Though the Progenitors are often depicted with the right feel, given their role in the setting, the realities of making them a player-character faction wind up exposing the seams of the setting's metaphysics. Their greatest secrets, the Life 5 effects, have canonically existed since the dawn of time. They are explicitly the successor organization to a group of Hellenistic sorcerer-physicians who went around stitching together animals and humans to create mythological chimera and now, 2000 years later, they're trying to figure out how to accomplish the same result with DNA. As a group, they spend a huge portion of their time researching, but the rules that govern the universe say that their efforts cannot be as collaborative, cumulative, and incremental as real science. If sutures are Life 2 and heart transplants are Life 3, then the newbies have to rediscover each one in turn before they're allowed to contribute to novel problems. And yes, I'm sure that it is indeed the case that real medical students reenact historical discoveries as part of their lab work, but training new scientists doesn't take substantially longer than it did 20, or even 50 years ago, and yet work is proceeding on previously unsolved problems.

To some degree, it's an artifact of Mage's ruleset, but there's also an ambiguity to what scientists, enlightened or otherwise, actually do. There's a great passage that illustrates the weirdness of what's going on:

Then there's what some call "fast-tracking research." The process is simple: a lab director demonstrates some corner of Enlightened Science, then turns the project over to unEnlightened scientists to replicate and "work out the kinks." When they hit an obstacle that seems to imply the Procedure is impossible, the director returns to show them that the advanced Procedure can in fact work. This leads to redoubled efforts and, if all goes well, new technology introduced to the Consensus . . .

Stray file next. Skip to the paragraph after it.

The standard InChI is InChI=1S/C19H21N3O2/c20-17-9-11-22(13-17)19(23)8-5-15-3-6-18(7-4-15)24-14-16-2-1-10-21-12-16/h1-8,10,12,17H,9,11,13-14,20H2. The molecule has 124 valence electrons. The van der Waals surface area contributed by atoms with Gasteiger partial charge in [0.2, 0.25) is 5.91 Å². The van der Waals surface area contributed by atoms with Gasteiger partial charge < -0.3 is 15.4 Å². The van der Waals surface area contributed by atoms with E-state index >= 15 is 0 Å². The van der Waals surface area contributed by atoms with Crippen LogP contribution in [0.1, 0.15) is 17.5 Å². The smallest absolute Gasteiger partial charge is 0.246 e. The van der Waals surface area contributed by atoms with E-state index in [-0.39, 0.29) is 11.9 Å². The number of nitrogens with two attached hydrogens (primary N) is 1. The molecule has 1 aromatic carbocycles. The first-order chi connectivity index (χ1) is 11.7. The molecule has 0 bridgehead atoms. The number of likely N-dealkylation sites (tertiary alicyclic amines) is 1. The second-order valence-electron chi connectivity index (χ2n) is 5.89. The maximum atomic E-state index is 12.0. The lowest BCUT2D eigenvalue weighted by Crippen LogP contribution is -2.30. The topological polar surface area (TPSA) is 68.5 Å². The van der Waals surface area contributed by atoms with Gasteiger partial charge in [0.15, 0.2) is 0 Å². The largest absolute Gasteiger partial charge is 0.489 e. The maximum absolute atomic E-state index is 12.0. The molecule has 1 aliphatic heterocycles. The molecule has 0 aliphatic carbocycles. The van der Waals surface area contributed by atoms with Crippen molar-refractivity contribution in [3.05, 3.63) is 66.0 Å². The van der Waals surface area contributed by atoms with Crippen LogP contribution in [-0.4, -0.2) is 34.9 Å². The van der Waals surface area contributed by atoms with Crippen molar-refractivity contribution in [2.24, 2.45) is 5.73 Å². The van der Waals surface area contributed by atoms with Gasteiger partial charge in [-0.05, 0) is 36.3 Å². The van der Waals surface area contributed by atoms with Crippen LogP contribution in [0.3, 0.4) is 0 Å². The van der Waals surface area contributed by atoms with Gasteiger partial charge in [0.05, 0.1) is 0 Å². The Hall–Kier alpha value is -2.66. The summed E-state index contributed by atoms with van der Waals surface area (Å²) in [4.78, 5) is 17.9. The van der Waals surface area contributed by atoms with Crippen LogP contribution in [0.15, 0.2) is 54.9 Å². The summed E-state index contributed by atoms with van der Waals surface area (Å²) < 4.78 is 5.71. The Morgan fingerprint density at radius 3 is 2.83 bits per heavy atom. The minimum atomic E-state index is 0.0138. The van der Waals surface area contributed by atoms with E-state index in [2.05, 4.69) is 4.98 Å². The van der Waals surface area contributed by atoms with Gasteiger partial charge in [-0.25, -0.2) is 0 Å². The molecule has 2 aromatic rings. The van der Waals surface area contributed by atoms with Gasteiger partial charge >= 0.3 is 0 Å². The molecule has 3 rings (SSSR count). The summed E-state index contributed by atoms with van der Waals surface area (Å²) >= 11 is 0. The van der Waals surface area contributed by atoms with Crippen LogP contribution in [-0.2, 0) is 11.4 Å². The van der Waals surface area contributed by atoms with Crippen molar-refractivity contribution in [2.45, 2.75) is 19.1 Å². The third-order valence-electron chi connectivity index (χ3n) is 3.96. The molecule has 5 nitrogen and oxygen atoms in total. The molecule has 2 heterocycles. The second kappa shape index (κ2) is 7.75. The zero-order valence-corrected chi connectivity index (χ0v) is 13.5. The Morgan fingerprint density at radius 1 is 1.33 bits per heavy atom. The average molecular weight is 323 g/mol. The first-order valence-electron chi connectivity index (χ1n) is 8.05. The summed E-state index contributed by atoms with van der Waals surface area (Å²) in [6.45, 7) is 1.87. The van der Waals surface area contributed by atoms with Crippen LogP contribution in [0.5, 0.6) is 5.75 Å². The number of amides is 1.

What is reality, even? And if there is no physical reality to base new technologies on, then ultimately an invention is paradoxical depending on how surprising it is, regardless of any consistency it might have with established scientific principles. If this is really how things work (and the "fast-tracking" is definitely framed as if it eventually pays dividends), then the Technocracy-apologist line is actually pretty credible. The guys who use their magic to rigorously and meticulously expand the boundaries of the possible are doing good and necessary work. That sort of mundane-ification of magical techniques would likely be lost if the Traditions broke the unitary paradigm - with mages pulling in 9+ different directions, individual belief and will are too important.

It's actually kind of shocking that this idea made it into canon. Fast-tracking has always been something the Technocracy claimed to do, and it was likely something they believed they could do, but to have confirmation in an out-of-character section is huge. It's a shame that it came so late in the revised line that the Traditions couldn't articulate their alternative.

Overall, I'd say that Convention Book: Progenitors is one of the stronger splatbooks. It introduces new science fiction elements into the Mage setting, but with an aesthetic that doesn't demand a change of genre, and while the information provided makes them, for the first time, credible heroes, it's not so shiny as to destroy their utility as villains.

Ukss Contribution: I kind of want to add Xenotransplants as a whole category. It's a great sort of reified power-gamer idea - harvest the parts from other supernatural splats (troll's skin, vampire muscles, etc) and graft them onto a character for a permanent power boost! It's mad science, it's occult, it's ruthlessly practical!

However, I'm not going to be greedy. I'll just take the best individual xenotransplant - Deviant's Heart. Replace your own human heart with a werewolf's in order to gain speed, strength, and a dangerously unpredictable rage.

1 comment:

  1. I'd go ahead with the whole xenotransplant catalogue, personally. That sounds rad.